Don’t Teach Kids about Heaven

Live every day as though it were your last. A short sentence spoken by many, forgotten in the rush of daily life by many more. Yet, a mindful awareness of the fragility of life is one of the best things you can pass along to your kids.

That is, unless you credit a book entitled Heaven for Kids by Randy Alcorn with Linda Washington (Tyndale House).

Though this book was published in 2006, it’s apparently still selling well. Intended for kids ages 8-12, I imagine enthusiastic parents would present it to their younger children, as well. And they’d be guilty of emotional child abuse.

First, who is this fellow whose back cover refers to him as “Dr. Randy Alcorn, a leading authority on Heaven”?? He’s a former pastor who operates a non-profit ministry, and his doctorate is honorary. His authority about heaven icomes from his own interpretation of the Bible.


Some have called prominent atheist Richard Dawkins overly strident when he stated that foisting religion on children without questioning its merits is a form of child abuse. Read Heaven for Kids and see if you don’t agree with  him (assuming you agree with the basic premise that believing in the supernatural is altogether irrational in the first place).

What’s abusive about telling children about the wonders of their next life in heaven? Alcorn based this book on his bestselling book for adults, which I haven’t read, so I won’t label that one “adult-abuse.” But anytime a group extols the extraordinary rewards of death and what comes after, you’re skimming the edges of being a death cult. That’s how terrorists happen, if the timing and culture align a certain way.

I know. Strong words. But Alcorn  makes heaven sound very cool to kids, and tries to answer all possible questions a child might ask (rather pathetically, in my opinion). He answers questions I myself have wondered about, in the sense of wondering how Christians conceive of the afterlife they’re counting on.


If you don’t know the basics, I understand them to be this, based on Alcorn’s book: you die, go to temporary heaven, then at some point Jesus comes (back) to earth, really nasty things happen to nonbelievers, then you go to real heaven, a.k.a. New Earth, where you live forever in the presence of Jesus and God and whoever you want to spend time with, maybe even a pet you once had, you will have a really good body, and you’ll keep learning new things, you can dance (but not in the way that causes impure thoughts), you can be with your wife or husband, but probably only as best friends, and you will never want to do bad things and you will be unbelievably happy doing only good things forever. There will even be businesses, though no money, because that means you’ll get to make and provide things that make you and other people happy. Plus you get to eat and sleep too.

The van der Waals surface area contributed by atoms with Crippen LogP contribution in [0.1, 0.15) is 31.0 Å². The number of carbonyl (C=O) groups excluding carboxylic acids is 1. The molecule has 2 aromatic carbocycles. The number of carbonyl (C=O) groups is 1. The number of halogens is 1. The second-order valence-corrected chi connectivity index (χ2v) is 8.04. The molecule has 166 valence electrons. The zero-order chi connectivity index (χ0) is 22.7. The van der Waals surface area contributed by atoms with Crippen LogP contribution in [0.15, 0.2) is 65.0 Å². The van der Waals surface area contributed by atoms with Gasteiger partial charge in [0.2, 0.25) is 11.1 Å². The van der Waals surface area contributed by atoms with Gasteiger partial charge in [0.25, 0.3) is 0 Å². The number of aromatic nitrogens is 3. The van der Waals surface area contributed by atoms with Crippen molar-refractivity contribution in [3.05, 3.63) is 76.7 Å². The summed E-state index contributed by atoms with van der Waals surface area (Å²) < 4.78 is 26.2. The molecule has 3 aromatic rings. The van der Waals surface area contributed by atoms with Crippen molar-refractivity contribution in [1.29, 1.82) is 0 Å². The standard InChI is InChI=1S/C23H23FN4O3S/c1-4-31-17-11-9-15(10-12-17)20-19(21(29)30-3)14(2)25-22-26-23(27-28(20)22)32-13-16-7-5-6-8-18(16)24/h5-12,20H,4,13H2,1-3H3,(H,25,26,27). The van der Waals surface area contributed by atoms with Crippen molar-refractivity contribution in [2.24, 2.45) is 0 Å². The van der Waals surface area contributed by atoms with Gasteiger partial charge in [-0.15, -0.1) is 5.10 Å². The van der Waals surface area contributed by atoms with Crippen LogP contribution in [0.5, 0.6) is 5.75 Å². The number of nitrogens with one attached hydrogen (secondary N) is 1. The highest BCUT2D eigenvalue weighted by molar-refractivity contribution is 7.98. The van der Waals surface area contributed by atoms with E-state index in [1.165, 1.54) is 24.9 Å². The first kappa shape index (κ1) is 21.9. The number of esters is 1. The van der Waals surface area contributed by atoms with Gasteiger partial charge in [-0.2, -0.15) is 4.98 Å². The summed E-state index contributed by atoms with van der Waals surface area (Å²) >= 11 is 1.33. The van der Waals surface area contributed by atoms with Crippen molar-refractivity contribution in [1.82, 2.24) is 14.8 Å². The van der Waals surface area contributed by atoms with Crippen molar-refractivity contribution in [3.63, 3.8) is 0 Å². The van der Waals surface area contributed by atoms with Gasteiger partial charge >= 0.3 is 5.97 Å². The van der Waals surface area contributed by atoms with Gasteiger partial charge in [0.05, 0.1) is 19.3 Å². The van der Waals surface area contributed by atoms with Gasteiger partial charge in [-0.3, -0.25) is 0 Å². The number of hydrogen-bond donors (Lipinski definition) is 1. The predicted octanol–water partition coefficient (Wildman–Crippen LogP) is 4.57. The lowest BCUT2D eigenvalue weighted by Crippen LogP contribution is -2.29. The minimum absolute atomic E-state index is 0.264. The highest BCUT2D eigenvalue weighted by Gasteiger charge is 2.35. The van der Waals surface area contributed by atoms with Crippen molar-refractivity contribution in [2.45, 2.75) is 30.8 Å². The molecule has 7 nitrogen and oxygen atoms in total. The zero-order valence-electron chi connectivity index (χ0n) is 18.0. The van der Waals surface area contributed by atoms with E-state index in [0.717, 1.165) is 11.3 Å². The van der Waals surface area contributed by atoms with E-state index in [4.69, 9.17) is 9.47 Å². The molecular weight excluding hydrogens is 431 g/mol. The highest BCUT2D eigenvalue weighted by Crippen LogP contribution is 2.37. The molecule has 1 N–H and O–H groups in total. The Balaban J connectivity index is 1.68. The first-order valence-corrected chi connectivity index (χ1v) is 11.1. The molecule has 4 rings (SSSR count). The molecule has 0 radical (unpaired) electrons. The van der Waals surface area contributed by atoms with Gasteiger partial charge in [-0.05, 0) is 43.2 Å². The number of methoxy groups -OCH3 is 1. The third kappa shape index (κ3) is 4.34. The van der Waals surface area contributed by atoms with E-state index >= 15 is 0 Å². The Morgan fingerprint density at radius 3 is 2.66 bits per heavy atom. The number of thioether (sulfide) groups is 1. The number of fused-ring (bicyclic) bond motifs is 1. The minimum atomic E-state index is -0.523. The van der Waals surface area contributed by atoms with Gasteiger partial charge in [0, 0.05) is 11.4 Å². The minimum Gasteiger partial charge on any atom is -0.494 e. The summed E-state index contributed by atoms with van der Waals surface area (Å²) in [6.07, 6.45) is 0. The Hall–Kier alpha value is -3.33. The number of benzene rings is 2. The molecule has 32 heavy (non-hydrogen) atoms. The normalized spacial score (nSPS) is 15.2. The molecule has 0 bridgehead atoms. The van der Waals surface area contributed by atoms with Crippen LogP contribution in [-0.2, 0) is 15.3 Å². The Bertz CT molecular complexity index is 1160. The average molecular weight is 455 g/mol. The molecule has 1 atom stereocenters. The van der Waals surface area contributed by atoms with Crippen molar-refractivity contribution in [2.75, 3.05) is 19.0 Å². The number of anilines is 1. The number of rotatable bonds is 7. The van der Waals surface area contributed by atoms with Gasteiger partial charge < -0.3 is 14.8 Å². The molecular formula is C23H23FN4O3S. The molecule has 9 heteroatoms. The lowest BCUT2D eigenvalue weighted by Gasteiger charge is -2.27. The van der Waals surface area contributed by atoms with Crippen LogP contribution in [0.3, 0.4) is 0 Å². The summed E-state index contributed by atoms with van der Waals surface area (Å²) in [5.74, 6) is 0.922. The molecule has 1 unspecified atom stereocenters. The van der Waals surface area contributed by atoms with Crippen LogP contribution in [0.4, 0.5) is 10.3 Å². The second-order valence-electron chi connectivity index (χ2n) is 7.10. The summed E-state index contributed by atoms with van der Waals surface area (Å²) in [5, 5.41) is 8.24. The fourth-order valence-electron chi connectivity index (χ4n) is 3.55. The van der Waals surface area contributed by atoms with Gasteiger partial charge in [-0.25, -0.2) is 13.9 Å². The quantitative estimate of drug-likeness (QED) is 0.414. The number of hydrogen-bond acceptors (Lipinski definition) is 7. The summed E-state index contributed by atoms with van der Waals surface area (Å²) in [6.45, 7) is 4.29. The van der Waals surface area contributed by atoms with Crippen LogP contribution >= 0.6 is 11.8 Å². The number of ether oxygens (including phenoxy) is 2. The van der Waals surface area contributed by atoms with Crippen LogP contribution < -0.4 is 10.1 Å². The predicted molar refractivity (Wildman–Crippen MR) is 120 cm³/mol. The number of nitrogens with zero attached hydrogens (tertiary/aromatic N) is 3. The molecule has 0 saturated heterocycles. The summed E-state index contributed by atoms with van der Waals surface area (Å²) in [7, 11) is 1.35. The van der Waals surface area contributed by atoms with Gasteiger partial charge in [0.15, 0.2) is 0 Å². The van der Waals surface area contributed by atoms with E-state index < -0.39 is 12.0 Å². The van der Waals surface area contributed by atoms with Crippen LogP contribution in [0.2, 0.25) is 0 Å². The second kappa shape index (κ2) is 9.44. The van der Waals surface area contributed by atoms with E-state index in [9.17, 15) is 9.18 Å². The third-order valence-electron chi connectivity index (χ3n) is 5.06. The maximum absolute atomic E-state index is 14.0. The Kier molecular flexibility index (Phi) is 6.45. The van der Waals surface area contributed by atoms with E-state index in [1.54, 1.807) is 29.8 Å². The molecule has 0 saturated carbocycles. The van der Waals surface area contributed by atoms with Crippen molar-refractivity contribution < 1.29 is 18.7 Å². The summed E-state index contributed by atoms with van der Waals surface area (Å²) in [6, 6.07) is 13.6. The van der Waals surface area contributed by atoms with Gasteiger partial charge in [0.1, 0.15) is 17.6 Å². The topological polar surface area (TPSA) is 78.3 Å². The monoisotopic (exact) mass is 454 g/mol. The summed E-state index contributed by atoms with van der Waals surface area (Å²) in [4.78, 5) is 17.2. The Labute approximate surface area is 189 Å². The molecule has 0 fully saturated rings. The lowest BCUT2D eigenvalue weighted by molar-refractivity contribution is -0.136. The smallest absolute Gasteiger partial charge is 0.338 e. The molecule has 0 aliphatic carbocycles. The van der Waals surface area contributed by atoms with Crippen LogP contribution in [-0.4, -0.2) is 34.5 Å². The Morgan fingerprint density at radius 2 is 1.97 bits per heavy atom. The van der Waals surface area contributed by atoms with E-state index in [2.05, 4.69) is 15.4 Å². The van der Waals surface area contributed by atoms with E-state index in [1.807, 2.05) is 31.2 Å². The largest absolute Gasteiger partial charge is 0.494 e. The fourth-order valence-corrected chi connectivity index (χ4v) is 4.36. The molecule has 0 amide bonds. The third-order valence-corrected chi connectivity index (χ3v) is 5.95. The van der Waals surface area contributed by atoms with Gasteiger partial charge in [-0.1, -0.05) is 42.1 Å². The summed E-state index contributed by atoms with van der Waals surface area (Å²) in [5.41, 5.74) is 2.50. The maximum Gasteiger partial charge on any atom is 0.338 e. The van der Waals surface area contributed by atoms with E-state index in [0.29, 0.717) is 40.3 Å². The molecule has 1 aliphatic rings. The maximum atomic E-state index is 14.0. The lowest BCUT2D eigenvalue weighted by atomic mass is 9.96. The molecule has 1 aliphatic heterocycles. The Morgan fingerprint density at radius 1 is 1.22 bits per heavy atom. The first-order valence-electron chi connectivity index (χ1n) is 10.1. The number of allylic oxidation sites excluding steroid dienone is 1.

Got it?

Here’s a brief excerpt so you can get the gist of Alcorn’s tone:

What other features will the New Earth have?

If you get a new version of a computer game, you hope that the new version will have better features, don’t you? You eagerly scan the package, hoping that you’ll see phrases like better graphics or a bigger adventure.

It’s only natural to wonder what new features “Earth version 2.0″ will have, especially considering how the original Earth 1.0, once an amazingly good program, was infected with the Sin Virus on every level. . . . Just as our new bodies will be better than our current ones, the New Earth’s natural wonders will be more spectacular than those we now see.

As to who we get to hang out with in heaven, other than Jesus, Alcorn writes, “Death isn’t the end of our relationships. It’s just an interruption. It’s like the people who have died have gone on a trip ahead of us, but later we’re going to join them. And then we’ll always be together.”

Personally, I’d be loathe to tell any child that. A deeply grieving one might be moved to join the beloved parent a lot sooner than God intended, so to speak.


Alcorn glides over the reasonable question children might have about whether they’d see their non-Christian parents in this exciting version of heaven. A tiny bit of hope was offered, in that it’s always possible (claims Alcorn) that a non-believer may recant on the point of death, and be accepted into God’s good graces. Of course, someone who waited that long won’t get the best jobs in heaven.

The way I see it, it’s irresponsible to teach a child to think so little of this amazing life on earth as to have them anxious to begin the “next” life on a “better” earth. In that way, you’re taking away the wondrousness of living in the present, downplaying the preciousness of what we do have in our short time here. If you believe, without any proof, that we get another chance (well, you, not me), it still seems brutish to deny a child an appreciation of what exists right now. Blink, and you miss it all.

Copyright (c) 2013 by Susan K. Perry

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